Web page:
Before/After Image

Chronic pancreatitis

Details of the Patient

  • Patient's Name: Prashant
  • Patient's Age: 19
  • Patient's Gender: male

Symptoms shown by the Patient

  • Recurrent abdominal pain radiating to back for last 2 years, alsomost 20 times admitted in hospitals.

An Overview of the Case

Chronic pancreatitis is an inflammatory disease that leads to scarring of the pancreas and irreversible changes. Chronic pancreatitis results in abdominal pain and in some cases result in fatty stools that are large. Calcification is another sign of chronic inflammation. It can develop throughout the pancreas. These calcifications are like stones that are within the tissue itself, or within the pancreatic duct

 

The 19-year boy had recurrent abdominal pain with radiation to back, multiple hospitalizations, an evaluation found to have chronic calcified pancreatitis after through evasion underwent open lateral pancreaticojejunostomy with head coring. He had an uneventful recovery discharged on day 7.

 

- Causes :
Chronic pancreatitis alcohol abuse, smoking, abnormalities of the pancreas. Other causes of acute recurrent pancreatitis include high levels of calcium in the blood.
- Symptoms :
Symptoms of chronic pancreatitis include abdominal pain, nausea, vomiting, sometimes weight loss, diarrhea, and diabetes. Abdominal pain is the most common presenting symptom. The abdominal pain is typically epi-gastric and radiating to the back.

Medical Tests Performed

  • Usg abdomen and pelvis, amylase, lipase, CT scan abdomen and pelvis

Guidelines Provided after Treatment

He had done a 1-month follow-up, absolutely pain-free.

Relevant Questions

Q. What are the symptoms of colon cancer?

Colon cancer is also known as colorectal cancer, a term that combines colon cancer with rectal cancer, which starts in the rectum. The following are some of the signs and symptoms of colon cancer:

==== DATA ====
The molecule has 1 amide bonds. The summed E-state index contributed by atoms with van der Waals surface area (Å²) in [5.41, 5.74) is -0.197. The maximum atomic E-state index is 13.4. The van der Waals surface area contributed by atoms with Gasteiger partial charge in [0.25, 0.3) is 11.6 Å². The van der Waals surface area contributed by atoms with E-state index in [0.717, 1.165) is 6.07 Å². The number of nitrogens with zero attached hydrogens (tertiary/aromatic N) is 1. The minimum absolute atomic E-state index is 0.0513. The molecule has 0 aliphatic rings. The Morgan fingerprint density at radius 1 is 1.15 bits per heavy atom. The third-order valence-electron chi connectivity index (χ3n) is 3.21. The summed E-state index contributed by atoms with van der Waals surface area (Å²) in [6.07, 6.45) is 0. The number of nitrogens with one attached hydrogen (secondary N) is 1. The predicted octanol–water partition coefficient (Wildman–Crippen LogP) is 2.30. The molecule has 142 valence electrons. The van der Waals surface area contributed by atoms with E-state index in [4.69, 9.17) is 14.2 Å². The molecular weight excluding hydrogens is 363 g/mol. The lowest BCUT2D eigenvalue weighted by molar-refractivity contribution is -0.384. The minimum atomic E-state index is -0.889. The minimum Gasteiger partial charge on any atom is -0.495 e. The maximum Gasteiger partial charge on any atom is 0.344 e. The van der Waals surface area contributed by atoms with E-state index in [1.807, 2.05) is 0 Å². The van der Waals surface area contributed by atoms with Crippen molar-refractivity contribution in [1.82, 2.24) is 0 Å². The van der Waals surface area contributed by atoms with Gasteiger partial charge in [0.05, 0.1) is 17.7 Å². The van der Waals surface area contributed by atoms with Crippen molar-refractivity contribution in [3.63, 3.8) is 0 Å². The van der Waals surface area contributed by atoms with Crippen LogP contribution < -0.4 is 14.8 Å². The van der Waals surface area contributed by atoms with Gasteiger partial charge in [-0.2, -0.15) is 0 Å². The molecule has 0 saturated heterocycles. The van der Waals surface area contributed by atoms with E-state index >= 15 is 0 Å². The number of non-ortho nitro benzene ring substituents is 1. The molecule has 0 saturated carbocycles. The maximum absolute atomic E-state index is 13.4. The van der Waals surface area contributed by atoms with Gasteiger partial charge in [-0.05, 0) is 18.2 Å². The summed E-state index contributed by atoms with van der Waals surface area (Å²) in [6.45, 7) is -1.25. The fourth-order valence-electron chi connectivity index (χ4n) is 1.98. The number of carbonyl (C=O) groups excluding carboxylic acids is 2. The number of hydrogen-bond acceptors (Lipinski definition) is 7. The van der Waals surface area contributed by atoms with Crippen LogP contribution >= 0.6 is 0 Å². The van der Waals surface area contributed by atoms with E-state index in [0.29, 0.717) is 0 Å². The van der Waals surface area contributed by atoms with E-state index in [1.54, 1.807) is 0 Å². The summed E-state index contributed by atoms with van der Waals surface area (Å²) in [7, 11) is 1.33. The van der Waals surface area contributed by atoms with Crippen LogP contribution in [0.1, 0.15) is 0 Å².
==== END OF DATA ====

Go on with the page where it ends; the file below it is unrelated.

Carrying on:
• A change in your bowel habits, such as diarrhoea or constipation, or a change in the consistency of your stool, that persists.
  • Blood in your stool or rectal bleeding.
  • Consistent stomach pain, such as cramps or gas.
  • Unexplained weight loss
  • Weakness or exhaustion.
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Q. Can i know about bariatric surgery and the criteria on meeting which i will qualify for this surgery?

To be eligible for bariatric surgery, you must meet the following requirements:

  • Have a body mass index (BMI) of 40 or higher, or have a BMI between 35 and 40.
  • An obesity-related condition, such as heart disease, diabetes, high blood pressure or severe sleep apnea.
  • Weigh less than 450 pounds, the maximum weight that hospital radiology equipment can accommodate. If you need to lose weight to meet this requirement, a nutritionist is available to help.
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Q. What are the preventive measures to avoid hernia?

Avoid straining at stool and urine,  maintain good health, avoid heavy weight lifting. 

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Q. My grandfather was diagnosed with GERD, how can he be treated?

GERD is a digestive disorder that affects the ring of muscle between your oesophagus & your stomach. This can usually be controlled with medication. If you wish to avoid long-term medication then we recommend: Fundoplication. Plan a consultation with Dr Samrat Jankar, our expert gastroenterologist. He will provide the best possible & effective treatment for this. 

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Q. What is incarcerated hernia?

A section of the intestine or abdominal tissue that becomes trapped in the sac of a hernia—the bulge of soft tissue that pushes through a weak place in the abdominal wall—is known as an incarcerated hernia. Stool may not be able to pass through the intestine if a section of it is trapped.

 

Incarcerated inguinal hernias usually cause swelling in the groin region, and some may show redness. If bowel obstruction has occurred, some additional symptoms may include sudden onset of pain, lack of appetite, irritability, and nausea or vomiting.

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